Yes, I am going to write a novel. Since I was eight years-old I’ve wanted to write a novel. I have no time for writing a novel right now. It is ridiculous to even think that I could begin to write a novel. It will be written. It may take me 30 years, it may never be read by anyone but myself, but it will be done. That is my big push and that is what I’ve always wanted to do. I’m going to start. I’ve signed up for Nanowrimo for November and my goal is to achieve shitty-first draft status (Thanks, Anne Lamott).
My husband groaned when I told him my goal. He knows I’ll complain that I can’t finish everything. I’ll wail that my knitting is stalled because I’m writing or my writing is stalled because I’m reading. That’s okay with me. I love the energy that surges with starting something new and exciting and I thrill at the prospect of one day finishing and moving on to the Next Big Thing.
I’ve talked about how on bad days or when depression hits it is small, perfect project that keeps me going. Oh but the good days are so much better with productivity. I am the perpetual optimist. At one point in time — many years ago — I thought the power would be cut off because of some unemployment issues. No worries! We’ll break out candles and knit blankets and cuddle in a big heap! That was actually when I took up knitting. In hindsight I know that I’m a slow, pitiful knitter and if the power was cut it would have been miserable. But still, the reckless optimism was exhilarating and I had a new hobby! The power wasn’t cut off and my days were much cozier for having plenty of bright bits of yarn around and a project to do while Hope did homework at night. I leveled up, so to speak.
Looking back at this post it doesn’t seem to make sense. I lack a strong thesis and effective transitions between thoughts and all of that other important writerly goobly-goop. I suppose the function of this post is to declare that I have plenty to do, but I crave more, because doing things makes my life immeasurably rich.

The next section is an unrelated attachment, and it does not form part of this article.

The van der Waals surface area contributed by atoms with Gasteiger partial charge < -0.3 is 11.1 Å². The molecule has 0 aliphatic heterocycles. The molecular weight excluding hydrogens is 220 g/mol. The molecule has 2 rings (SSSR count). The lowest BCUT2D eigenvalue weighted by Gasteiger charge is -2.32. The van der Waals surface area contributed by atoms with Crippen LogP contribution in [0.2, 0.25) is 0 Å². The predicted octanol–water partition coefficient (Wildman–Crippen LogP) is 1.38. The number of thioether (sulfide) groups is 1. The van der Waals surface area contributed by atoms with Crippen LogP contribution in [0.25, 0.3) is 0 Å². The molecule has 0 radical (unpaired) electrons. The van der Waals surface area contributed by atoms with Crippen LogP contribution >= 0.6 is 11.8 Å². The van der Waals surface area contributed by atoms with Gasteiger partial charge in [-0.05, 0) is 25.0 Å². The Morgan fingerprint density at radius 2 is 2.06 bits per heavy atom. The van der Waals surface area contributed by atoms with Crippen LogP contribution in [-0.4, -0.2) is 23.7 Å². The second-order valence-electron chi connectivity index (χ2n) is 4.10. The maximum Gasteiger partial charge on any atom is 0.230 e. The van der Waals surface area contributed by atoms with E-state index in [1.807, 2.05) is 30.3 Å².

The second function was to announce that I’m attempting Nanowrimo but without seeming like it was some sort of Grand Announcement with Expectations. Are you attempting Nanowrimo? Let me know and we can scribble busily together all November!
Today’s Top Ten Tuesday is to list the series I most want to read. The intention is to list new series, but when have I ever followed rules? I’ve placed them in alphabetical order because that’s how I’ve listed them on my TBR spreadsheet.Yes, there is a spreadsheet. Quit judging.
I read The Coffee Trader by David Liss years ago (2008 or 2009 I think). I really enjoyed it even though it was less coffee and more Dutch economics. In fact it was downright fascinating. This trilogy is a comprised of three thrillers set in 18th Century England.
Last year I read The Solitary House by Lynn Shepard and had a Victorian literature nerd squeal fest. Then I realized that this is the second book in a series. I’m going to go back and read Murder at Mansfield Park and go from there.
I’ve read Cold Comfort Farm and it is a gem! I really want to revisit this book and read Conference at Cold Comfort and Christmas at Cold Comfort.
Another cozy, historical mystery series with Dido Kent. I am hopeful that this will be a non-cheesy Regency mystery series.
I’ve heard mixed reviews on the Fairyland series, but I’m willing to give it a try just based on the lilting brilliance of the first books title.
Flavia de Luce!!! I’ve heard nothing but good things about this mystery series concerning a precious chemist. It is very imporant to me that I own the entire series and that they match.
There is a read-along of this series starting up next year and I plan on joining. I read the first book, A Man of Property, many years ago, but I really need to re-read it.
Confession time. I only read the first book in the series many, many moons ago and I thought it was meh. Okay, I liked it, but I wanted it to be an adult novel (longer with more detail). I’m ready to give it another go as I am sure it was a case of “right book, wrong time”.
I’ve heard that this serious is addictive, gorgeous, and all-consuming. What more could you want?
One day, Kristin Lavransdatter. One day.
Dark Shadows, volume 1 by Stuart Manning
Meh. I don’t know if this is the case, but it felt like cashing in on the movie. A whole lot happens in fewer than 100 pages with little character development, no plot tension and middle of the road illustrations. (2 Stars)
Old Possum’s Book of Practical Cats by T. S. Eliot
This is a fun little book of poems about cats. I adored it. The poems were clever and fresh and would be a treat for any cheeky cat lover. Illustrated by Edward Gorey. (4 Stars)